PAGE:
The Ministry of Justice has proposed new rules for claims management companies that will require them to obtain signed contracts from consumers and force them to provide “unambiguous” infomation about relevant ombudsman schemes.
The consultation, published today, proposes rules requiring firms to obtain written, signed agreements from consumers before charging any fees. Currently contracts can be agreed verbally.
The consultation states: “The provision of a written agreement would provide consumers with more protection, by allowing sufficient time for a consumer to read and understand pre-contractual information before agreeing a contract.”
Under the proposals, claims chasers must also provide “unambiguous” information about ombudsman schemes and other forms of redress.
Firms are already banned from implying that consumers can get a more favourable outcome by using them rather than going to the Financial Ombudsman Service, Criminal Injuries Compensation Authority or the Housing Ombudsman Service. The MoJ has now added the Financial Services Compensation Scheme to that list.
The MoJ is concerned the use of its branding makes consumers believe firms are endorsed by the Government, so it is proposing banning the use of its name in promotions. It says firms should only refer to it as the claims management regulator.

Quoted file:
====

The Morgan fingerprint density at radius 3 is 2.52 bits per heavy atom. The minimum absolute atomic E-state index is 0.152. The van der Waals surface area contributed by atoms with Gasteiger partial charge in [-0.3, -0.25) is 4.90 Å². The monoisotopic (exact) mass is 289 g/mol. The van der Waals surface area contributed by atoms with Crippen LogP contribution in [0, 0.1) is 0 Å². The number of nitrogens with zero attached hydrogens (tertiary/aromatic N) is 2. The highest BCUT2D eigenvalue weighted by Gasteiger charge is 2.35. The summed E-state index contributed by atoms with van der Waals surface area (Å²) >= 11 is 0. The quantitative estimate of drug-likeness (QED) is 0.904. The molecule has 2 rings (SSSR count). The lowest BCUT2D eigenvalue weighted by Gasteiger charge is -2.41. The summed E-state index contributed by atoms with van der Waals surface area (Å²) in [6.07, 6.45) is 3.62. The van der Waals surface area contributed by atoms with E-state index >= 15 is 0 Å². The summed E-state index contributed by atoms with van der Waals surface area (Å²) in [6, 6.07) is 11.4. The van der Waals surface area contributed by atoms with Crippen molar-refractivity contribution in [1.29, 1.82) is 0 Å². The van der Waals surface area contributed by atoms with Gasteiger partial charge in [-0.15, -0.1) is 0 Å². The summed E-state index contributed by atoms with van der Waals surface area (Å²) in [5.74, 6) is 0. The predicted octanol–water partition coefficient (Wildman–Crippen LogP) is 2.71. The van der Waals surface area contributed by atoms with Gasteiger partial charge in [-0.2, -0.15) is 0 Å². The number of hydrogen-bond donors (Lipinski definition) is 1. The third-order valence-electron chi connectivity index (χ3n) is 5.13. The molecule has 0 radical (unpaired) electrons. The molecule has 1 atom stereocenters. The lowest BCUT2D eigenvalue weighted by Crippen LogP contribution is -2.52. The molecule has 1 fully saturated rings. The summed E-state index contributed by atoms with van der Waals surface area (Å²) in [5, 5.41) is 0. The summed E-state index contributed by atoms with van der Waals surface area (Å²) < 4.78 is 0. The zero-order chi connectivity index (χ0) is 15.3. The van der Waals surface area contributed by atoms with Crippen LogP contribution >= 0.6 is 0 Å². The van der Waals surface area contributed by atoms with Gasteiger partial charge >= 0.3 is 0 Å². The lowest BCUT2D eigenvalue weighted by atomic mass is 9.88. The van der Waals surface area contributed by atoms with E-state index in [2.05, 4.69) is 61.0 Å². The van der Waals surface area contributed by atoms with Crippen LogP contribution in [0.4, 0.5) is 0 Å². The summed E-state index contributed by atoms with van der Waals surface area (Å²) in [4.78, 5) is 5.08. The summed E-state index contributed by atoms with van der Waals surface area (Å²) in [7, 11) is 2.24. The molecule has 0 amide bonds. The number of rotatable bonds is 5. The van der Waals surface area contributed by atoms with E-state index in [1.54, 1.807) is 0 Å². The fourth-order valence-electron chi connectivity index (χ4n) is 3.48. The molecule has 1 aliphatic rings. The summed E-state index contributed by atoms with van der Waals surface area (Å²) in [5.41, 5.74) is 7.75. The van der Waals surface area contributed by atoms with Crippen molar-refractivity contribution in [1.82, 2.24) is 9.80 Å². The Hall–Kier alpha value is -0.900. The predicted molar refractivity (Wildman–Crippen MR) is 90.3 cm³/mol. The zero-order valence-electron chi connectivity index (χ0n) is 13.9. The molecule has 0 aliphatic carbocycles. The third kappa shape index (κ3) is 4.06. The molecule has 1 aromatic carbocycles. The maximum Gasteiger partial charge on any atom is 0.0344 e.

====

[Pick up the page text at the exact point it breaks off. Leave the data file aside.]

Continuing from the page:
The consulation also proposes rules that will require claims firms to keep customers updated by informing them of any variation to, or suspension of, their authorisation status.
Under the proposals, regulated firms could face action if they work with unregulated introducers that break any MoJ rules on advertising, marketing and soliciting business.
Cold calling by firms will be addressed separately to the consultation. The MoJ is working with the Information Commissioner to deal with unsolicited communications such as text messages.
The consultation closes on 3 October. The MoJ will publish a summary of responses in December with the aim of implementing new rules by April 2013.
Which? executive director Richard Lloyd says the Government is not going far enough in clamping down on unscrupulous firms.
He says: “We want to see a ban on upfront fees and tougher enforcement against misleading advertising, because we know many consumers are being misled into using a claims firm when they can easily reclaim their money for free themselves.
“The Government must put pressure on the Information Commissioner to ban cold-calling. Claims firms should also be required to be more upfront, publish all the terms and conditions, fees and charges online and make this information readily available to customers.”
Last week, the MoJ unveiled its plans to tackle payment protection insurance misselling claims by boosting staff numbers and creating a specislist team to target poor practice.